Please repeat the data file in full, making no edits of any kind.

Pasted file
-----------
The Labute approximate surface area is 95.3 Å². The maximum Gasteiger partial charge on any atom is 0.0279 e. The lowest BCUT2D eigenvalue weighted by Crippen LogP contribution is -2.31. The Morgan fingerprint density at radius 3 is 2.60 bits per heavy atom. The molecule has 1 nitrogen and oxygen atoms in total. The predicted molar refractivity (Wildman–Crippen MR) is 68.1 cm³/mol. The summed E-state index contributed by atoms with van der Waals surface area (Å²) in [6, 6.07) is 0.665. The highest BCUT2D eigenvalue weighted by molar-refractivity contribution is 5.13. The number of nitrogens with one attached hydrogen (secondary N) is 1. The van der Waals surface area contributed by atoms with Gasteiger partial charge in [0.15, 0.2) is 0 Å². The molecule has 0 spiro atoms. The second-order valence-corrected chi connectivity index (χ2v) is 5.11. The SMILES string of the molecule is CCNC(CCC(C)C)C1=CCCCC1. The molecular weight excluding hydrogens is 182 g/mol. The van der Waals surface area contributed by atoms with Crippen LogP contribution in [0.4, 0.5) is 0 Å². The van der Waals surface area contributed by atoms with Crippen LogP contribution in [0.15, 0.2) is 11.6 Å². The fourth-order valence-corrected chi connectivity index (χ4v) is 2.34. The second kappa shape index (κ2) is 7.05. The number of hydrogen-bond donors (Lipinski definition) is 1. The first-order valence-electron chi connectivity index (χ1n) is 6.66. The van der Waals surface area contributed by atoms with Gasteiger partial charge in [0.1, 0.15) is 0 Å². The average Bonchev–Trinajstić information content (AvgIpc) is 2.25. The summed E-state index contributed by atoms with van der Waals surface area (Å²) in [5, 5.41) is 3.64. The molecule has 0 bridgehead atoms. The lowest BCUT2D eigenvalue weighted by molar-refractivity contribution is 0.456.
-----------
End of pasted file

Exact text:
The Labute approximate surface area is 95.3 Å². The maximum Gasteiger partial charge on any atom is 0.0279 e. The lowest BCUT2D eigenvalue weighted by Crippen LogP contribution is -2.31. The Morgan fingerprint density at radius 3 is 2.60 bits per heavy atom. The molecule has 1 nitrogen and oxygen atoms in total. The predicted molar refractivity (Wildman–Crippen MR) is 68.1 cm³/mol. The summed E-state index contributed by atoms with van der Waals surface area (Å²) in [6, 6.07) is 0.665. The highest BCUT2D eigenvalue weighted by molar-refractivity contribution is 5.13. The number of nitrogens with one attached hydrogen (secondary N) is 1. The van der Waals surface area contributed by atoms with Gasteiger partial charge in [0.15, 0.2) is 0 Å². The molecule has 0 spiro atoms. The second-order valence-corrected chi connectivity index (χ2v) is 5.11. The SMILES string of the molecule is CCNC(CCC(C)C)C1=CCCCC1. The molecular weight excluding hydrogens is 182 g/mol. The van der Waals surface area contributed by atoms with Crippen LogP contribution in [0.4, 0.5) is 0 Å². The van der Waals surface area contributed by atoms with Crippen LogP contribution in [0.15, 0.2) is 11.6 Å². The fourth-order valence-corrected chi connectivity index (χ4v) is 2.34. The second kappa shape index (κ2) is 7.05. The number of hydrogen-bond donors (Lipinski definition) is 1. The first-order valence-electron chi connectivity index (χ1n) is 6.66. The van der Waals surface area contributed by atoms with Gasteiger partial charge in [0.1, 0.15) is 0 Å². The average Bonchev–Trinajstić information content (AvgIpc) is 2.25. The summed E-state index contributed by atoms with van der Waals surface area (Å²) in [5, 5.41) is 3.64. The molecule has 0 bridgehead atoms. The lowest BCUT2D eigenvalue weighted by molar-refractivity contribution is 0.456.